Breast cancer is the most common type of cancer among U.S. women, and it’s estimated more than 330,000 American women will be diagnosed with the disease in 2021. The earlier breast cancer is caught, the greater the chances of survival and less intensive treatment for the disease.
While mammograms can find breast cancer in its earliest stages before a lump can typically be felt, breast self-examinations are an important way that women can detect lumps or changes in their breasts on a regular basis. Forty percent of diagnosed breast cancers are detected by women who feel a lump during a self-exam.
Experts recommend adult women do breast self-exams at least once a month. The key to an effective self-exam is knowing how to do one properly. There are three ways breast self-exams should be performed. They are:
- In front of the mirror. Look at your breasts with your arms straight down at your sides. Look for changes in your breasts’ contour, as well as skin changes such as swelling or dimpling. Look at your nipples and note any changes in position or appearance. Now, do the same while putting your hands on your hips and flexing your chest muscles. Finally, raise your arms overhead, and again look for any changes in the breasts and nipples.
- Lying down. When you lie down, breast tissue is spread out in a different way than when you’re standing, so you’ll want to examine your breasts while you’re prone, as well. Start on the right side by putting a pillow under your right shoulder and your right arm behind your head. You’ll want to use your left hand to examine your right breast. Using the pads of your first three fingers while keeping the fingers flat and together, firmly and smoothly use a circular motion about the size of a quarter to examine your entire breast. You can start at the nipple and move outwards, or go up and down in vertical lines – just make sure you cover the entire breast, all the way out to the armpit and up to the collarbone. Use all types of pressure: light, medium, and firm. Remember, you’re feeling for any lump, tenderness, or change from what your breasts usually feel like. Squeeze your nipples to look for discharge. Once you’re done, repeat the process on your left breast, this time using your right hand.
- In the shower. You also want to examine your breasts while standing or sitting in the shower because water makes the skin more conducive to an exam. Use the same steps you did when you were lying down including using the hand opposite from the breast you’re examining. Also, feel for lumps or changes in your armpits or collarbone areas.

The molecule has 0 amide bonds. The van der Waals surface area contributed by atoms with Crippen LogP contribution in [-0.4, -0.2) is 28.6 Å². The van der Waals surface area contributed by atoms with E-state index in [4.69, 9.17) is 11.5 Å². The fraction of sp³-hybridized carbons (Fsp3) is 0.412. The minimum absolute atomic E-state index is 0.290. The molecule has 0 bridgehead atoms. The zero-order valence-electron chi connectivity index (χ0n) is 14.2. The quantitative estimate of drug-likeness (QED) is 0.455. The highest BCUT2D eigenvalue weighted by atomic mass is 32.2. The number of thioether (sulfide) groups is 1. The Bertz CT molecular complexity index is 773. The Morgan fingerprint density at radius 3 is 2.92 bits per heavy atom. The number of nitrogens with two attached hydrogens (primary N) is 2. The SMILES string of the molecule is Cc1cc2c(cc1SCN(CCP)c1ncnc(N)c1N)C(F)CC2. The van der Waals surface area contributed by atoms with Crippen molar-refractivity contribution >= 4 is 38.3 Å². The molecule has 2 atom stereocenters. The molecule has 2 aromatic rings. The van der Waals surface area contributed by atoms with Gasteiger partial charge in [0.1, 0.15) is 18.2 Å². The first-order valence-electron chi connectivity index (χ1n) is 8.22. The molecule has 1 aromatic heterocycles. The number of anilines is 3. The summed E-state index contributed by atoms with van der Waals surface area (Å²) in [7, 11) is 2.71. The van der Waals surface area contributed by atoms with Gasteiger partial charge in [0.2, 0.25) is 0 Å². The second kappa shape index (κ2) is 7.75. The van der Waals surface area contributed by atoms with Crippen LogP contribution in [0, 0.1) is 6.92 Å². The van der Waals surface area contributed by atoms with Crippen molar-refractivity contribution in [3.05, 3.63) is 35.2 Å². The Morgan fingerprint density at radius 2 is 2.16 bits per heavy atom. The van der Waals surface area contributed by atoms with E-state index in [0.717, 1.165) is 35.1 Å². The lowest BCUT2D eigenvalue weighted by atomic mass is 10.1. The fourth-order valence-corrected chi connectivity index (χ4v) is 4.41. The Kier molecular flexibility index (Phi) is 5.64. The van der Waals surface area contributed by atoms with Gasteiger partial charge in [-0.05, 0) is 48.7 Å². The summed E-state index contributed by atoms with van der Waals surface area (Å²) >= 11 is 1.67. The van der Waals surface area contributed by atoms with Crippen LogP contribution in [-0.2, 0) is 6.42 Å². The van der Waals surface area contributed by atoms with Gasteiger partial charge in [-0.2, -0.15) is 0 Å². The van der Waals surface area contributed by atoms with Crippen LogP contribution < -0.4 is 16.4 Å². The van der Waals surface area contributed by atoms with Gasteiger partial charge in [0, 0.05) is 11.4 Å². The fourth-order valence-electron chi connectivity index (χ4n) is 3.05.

Remember, no matter which type of exam you’re doing, you are looking for lumps or changes in breast/nipple size or shape, redness or tenderness, nipple discharge, and dimpling or swelling of the skin. A good rule of thumb is that you’re looking for anything that’s unusual or not the norm for your breasts.
First, don’t freak out. Finding something doesn’t mean you have cancer. There are a number of benign conditions that cause changes to the breast. But do call your doctor as soon as possible for a follow-up. Write down what you found and when you found it, and bring that information to your appointment. Remember, even if it is cancer, breast cancer has a 99% five-year survival rate when it’s found at the localized stage, before it’s spread outside of the breast.
You should examine your breasts at least once a month, but you can examine them even more often. The better you know the uniqueness of your own breasts, the better you’ll know if something about them has changed. However, don’t examine your breasts the few days before or during menstruation, when hormonal changes can make the breasts swollen and tender. If you are no longer having periods, pick a day (or two or three) of the month you like, and do your exams then.
Although a mammogram is still the best way to find breast cancer early when it’s most treatable, breast self-examinations are another important tool to help you find any changes in your breasts that warrant a call to your doctor.
BlissMark provides information regarding health, wellness, and beauty. The information within this article is not intended to be medical advice. Before starting any diet or exercise routine, consult your physician. If you don’t have a primary care physician, the United States Health & Human Services department has a free online tool that can help you locate a clinic in your area. We are not medical professionals, have not verified or vetted any programs, and in no way intend our content to be anything more than informative and inspiring.
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